Growing vegetables on the sixth floor

Seema Sarkar-Manji
Seema Sarkar-Manji’s simple garden on an apartment on sixth floor in Nairobi. PHOTO | COURTESY 

For Seema Sarkar-Manji, who lives on the sixth floor in a Nairobi apartment, the view up above is not just concrete.

Tomatoes, salads, and herbs line up her balcony and it is what she feeds her family.

And what excites her most is that she did not have to buy seeds or seedlings for some of the vegetables that keeps giving.

“One day I just cut a tomato into half and stuck it in the soil not knowing whether it would bear fruits but it did! And I also have an avocado seeding which is starting to grow into a mature plant. Yes in a pot!” she says, her voice filled with excitement.

Seema says everyone should experience the joy of growing plants, whether one has a big garden or a window-sill.


Her love for gardening started at a young age. She picked it from her parents. “I’ve always lived with lots of greenery. My parents loved growing stuff so I have been around plants. When I moved into my own house about three years ago, I thought why not grow some plants? And better still, plants that we could use?,” she says.

Seema immediately began her kitchen garden project.

“My mum has a real green thumb. She can stick what I might assume are rotten seeds into the soil and they will grow! So naturally, she was the one who started me off. She gave me the soils and a couple of pots and was even nice enough to give me some seedlings,” she says.

With time, Seema says she has certainly become more proactive and get plants and soil from different roadside vendors around the city. Seema started her balcony garden with coriander (dhania), followed by rocket leaf seedlings.

“I also bought lettuce seedlings and mint and those did well. Rosemary was a bit of a problem,” she says. She later got ambitious and tried to grow strawberries.

“Like I said different plants need certain conditions. I got one strawberry and that was about it. Unfortunately, in my learning process, I have not done justice to a lot of the plants.”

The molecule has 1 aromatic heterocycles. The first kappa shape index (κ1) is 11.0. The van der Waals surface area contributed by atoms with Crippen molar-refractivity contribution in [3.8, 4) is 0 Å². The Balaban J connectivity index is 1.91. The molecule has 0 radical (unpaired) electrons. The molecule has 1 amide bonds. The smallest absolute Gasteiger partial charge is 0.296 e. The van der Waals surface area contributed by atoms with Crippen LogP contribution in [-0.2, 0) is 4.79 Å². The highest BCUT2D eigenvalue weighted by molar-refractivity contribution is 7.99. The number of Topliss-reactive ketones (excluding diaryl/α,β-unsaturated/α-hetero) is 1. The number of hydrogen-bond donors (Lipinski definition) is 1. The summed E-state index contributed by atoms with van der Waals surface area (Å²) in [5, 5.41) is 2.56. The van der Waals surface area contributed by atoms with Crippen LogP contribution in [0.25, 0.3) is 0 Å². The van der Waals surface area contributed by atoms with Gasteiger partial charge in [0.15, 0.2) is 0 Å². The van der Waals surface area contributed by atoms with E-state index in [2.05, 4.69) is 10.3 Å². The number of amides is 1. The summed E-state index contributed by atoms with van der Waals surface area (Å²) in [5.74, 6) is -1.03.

For a time Seema had a successful run growing the rocket leaves and they were thriving, but as no one was eating them as much, she decided to stop to avoid wastage. Today, she tries to maintain what her family uses more in her balcony garden.

“Currently, I have two pots of coriander which I alternate because once you harvest them you need to regrow them from scratch. I also have some mint. Both of them have grown perfectly. I somehow also managed to grow tomatoes and they have just started to bear fruit! I have done well with them yet I didn’t even use seeds,” she says.

Regarding the tending process, she waters the plants daily and, weeds or prunes one a month.

Gardening in the city not only assures families of healthy living but it helps children become keen on having urban farms even in adulthood. It also keeps children engaged.

“I have two little children and I have tried to get them into this. They help with watering the plants as part of their duties. I think that has been good to instill a bit of self-discipline in them,” she says.

As she improves, Seema says she is still not an expert.

“There are certain plants that do better in specific types of soil, but I use red soil with most of mine. I also realised you have to be careful with manure, but other than that I am not too technically informed. I did learn that manure rich soil tends to be highly acidic which can burn herb roots. I, unfortunately, lost one of my crops because of this,” Seema says.

The other unexpected challenge was having to deal with pests.

“I didn’t think pests could find you hiding out in an apartment by they did. My tomatoes, rocket, and lettuce were infested by aphids,” she says.

In terms of tips, Seema says anyone who wants to grow herbs or vegetables has to practice restraint.

“Don’t interfere with your plants too much. I was once obsessed with researching plant solutions and tips online and as a result, I began interfering too much with my plants. Another tip I picked up on is using boiled tea leaves, banana skins, and eggshells which are great ‘plants foods’ since they balance soil PH,” she says.

Patience is the key.

“Everything has its process, and of course it would take longer to grow something more substantial that you can harvest and use on the kitchen table. Like the tomatoes have taken between six weeks to two months and from what I hear avocadoes can take up to 15 years for a tree to bear fruit but this one took me two and a half to three months to see this growth.”

Responding to what the biggest challenge when undertaking such a project is, Seema says with a laugh, “growing plants in a sixth-floor apartment set up.”

“It can be quite challenging having a green thumb in an urban space. Living on the sixth floor means I don’t have access to the ground or direct access to soil. All my plants, herbs have to be in pots. I worry about the plants getting enough sunlight or water during different seasons. I also had to start paying attention to plants growing too big and roots needing more space,” she says.